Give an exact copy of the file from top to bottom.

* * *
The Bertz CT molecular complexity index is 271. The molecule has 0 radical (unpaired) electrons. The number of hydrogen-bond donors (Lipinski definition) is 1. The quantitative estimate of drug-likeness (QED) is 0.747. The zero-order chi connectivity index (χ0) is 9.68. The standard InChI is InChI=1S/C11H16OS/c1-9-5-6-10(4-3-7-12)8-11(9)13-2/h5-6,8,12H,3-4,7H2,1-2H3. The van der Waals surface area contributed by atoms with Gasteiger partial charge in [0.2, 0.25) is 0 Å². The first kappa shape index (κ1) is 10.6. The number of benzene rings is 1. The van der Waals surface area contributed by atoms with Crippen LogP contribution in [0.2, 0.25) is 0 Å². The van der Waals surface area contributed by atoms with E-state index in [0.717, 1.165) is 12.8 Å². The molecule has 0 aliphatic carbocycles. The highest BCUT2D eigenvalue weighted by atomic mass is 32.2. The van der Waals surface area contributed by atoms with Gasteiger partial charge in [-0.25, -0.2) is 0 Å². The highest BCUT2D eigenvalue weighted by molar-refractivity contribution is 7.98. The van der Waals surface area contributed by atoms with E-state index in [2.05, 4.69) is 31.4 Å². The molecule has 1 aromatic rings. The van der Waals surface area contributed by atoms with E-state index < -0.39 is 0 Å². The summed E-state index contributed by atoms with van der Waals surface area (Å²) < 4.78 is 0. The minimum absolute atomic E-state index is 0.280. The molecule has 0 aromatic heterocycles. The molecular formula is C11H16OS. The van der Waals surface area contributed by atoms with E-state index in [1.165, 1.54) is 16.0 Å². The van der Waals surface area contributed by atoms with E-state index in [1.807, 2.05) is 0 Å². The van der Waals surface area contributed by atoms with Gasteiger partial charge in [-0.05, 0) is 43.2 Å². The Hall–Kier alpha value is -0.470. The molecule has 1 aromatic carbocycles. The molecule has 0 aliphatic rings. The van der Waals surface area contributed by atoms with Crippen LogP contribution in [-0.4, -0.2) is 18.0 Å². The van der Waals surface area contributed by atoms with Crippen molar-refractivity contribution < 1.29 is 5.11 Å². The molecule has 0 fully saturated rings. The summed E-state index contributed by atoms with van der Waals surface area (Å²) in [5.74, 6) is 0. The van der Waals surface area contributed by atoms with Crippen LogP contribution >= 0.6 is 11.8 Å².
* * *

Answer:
The Bertz CT molecular complexity index is 271. The molecule has 0 radical (unpaired) electrons. The number of hydrogen-bond donors (Lipinski definition) is 1. The quantitative estimate of drug-likeness (QED) is 0.747. The zero-order chi connectivity index (χ0) is 9.68. The standard InChI is InChI=1S/C11H16OS/c1-9-5-6-10(4-3-7-12)8-11(9)13-2/h5-6,8,12H,3-4,7H2,1-2H3. The van der Waals surface area contributed by atoms with Gasteiger partial charge in [0.2, 0.25) is 0 Å². The first kappa shape index (κ1) is 10.6. The number of benzene rings is 1. The van der Waals surface area contributed by atoms with Crippen LogP contribution in [0.2, 0.25) is 0 Å². The van der Waals surface area contributed by atoms with E-state index in [0.717, 1.165) is 12.8 Å². The molecule has 0 aliphatic carbocycles. The highest BCUT2D eigenvalue weighted by atomic mass is 32.2. The van der Waals surface area contributed by atoms with Gasteiger partial charge in [-0.25, -0.2) is 0 Å². The highest BCUT2D eigenvalue weighted by molar-refractivity contribution is 7.98. The van der Waals surface area contributed by atoms with E-state index in [2.05, 4.69) is 31.4 Å². The molecule has 1 aromatic rings. The van der Waals surface area contributed by atoms with E-state index < -0.39 is 0 Å². The summed E-state index contributed by atoms with van der Waals surface area (Å²) < 4.78 is 0. The minimum absolute atomic E-state index is 0.280. The molecule has 0 aromatic heterocycles. The molecular formula is C11H16OS. The van der Waals surface area contributed by atoms with E-state index in [1.165, 1.54) is 16.0 Å². The van der Waals surface area contributed by atoms with E-state index in [1.807, 2.05) is 0 Å². The van der Waals surface area contributed by atoms with Gasteiger partial charge in [-0.05, 0) is 43.2 Å². The Hall–Kier alpha value is -0.470. The molecule has 1 aromatic carbocycles. The molecule has 0 aliphatic rings. The van der Waals surface area contributed by atoms with Crippen LogP contribution in [-0.4, -0.2) is 18.0 Å². The van der Waals surface area contributed by atoms with Crippen molar-refractivity contribution < 1.29 is 5.11 Å². The molecule has 0 fully saturated rings. The summed E-state index contributed by atoms with van der Waals surface area (Å²) in [5.74, 6) is 0. The van der Waals surface area contributed by atoms with Crippen LogP contribution >= 0.6 is 11.8 Å².